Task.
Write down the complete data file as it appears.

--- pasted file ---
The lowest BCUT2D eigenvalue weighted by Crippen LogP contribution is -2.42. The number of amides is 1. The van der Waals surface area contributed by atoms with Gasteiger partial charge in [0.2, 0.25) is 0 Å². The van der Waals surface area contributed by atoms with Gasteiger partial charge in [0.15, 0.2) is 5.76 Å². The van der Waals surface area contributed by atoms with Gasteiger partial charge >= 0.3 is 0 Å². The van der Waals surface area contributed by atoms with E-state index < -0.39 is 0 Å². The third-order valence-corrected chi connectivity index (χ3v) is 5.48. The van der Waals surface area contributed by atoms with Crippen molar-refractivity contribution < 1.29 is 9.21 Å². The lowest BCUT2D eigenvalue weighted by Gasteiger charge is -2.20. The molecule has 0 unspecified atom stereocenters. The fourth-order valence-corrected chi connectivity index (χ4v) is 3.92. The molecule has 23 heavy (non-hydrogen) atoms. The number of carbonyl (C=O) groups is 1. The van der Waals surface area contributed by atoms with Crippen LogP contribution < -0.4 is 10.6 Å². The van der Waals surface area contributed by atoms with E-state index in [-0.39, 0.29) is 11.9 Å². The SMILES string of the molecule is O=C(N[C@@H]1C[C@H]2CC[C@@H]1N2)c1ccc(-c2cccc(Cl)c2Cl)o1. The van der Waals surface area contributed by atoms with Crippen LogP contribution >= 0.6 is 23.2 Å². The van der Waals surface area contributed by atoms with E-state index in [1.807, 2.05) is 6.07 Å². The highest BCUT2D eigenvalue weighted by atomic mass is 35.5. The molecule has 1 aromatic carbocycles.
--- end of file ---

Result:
The lowest BCUT2D eigenvalue weighted by Crippen LogP contribution is -2.42. The number of amides is 1. The van der Waals surface area contributed by atoms with Gasteiger partial charge in [0.2, 0.25) is 0 Å². The van der Waals surface area contributed by atoms with Gasteiger partial charge in [0.15, 0.2) is 5.76 Å². The van der Waals surface area contributed by atoms with Gasteiger partial charge >= 0.3 is 0 Å². The van der Waals surface area contributed by atoms with E-state index < -0.39 is 0 Å². The third-order valence-corrected chi connectivity index (χ3v) is 5.48. The van der Waals surface area contributed by atoms with Crippen molar-refractivity contribution < 1.29 is 9.21 Å². The lowest BCUT2D eigenvalue weighted by Gasteiger charge is -2.20. The molecule has 0 unspecified atom stereocenters. The fourth-order valence-corrected chi connectivity index (χ4v) is 3.92. The molecule has 23 heavy (non-hydrogen) atoms. The number of carbonyl (C=O) groups is 1. The van der Waals surface area contributed by atoms with Crippen LogP contribution < -0.4 is 10.6 Å². The van der Waals surface area contributed by atoms with E-state index in [-0.39, 0.29) is 11.9 Å². The SMILES string of the molecule is O=C(N[C@@H]1C[C@H]2CC[C@@H]1N2)c1ccc(-c2cccc(Cl)c2Cl)o1. The van der Waals surface area contributed by atoms with Crippen LogP contribution >= 0.6 is 23.2 Å². The van der Waals surface area contributed by atoms with E-state index in [1.807, 2.05) is 6.07 Å². The highest BCUT2D eigenvalue weighted by atomic mass is 35.5. The molecule has 1 aromatic carbocycles.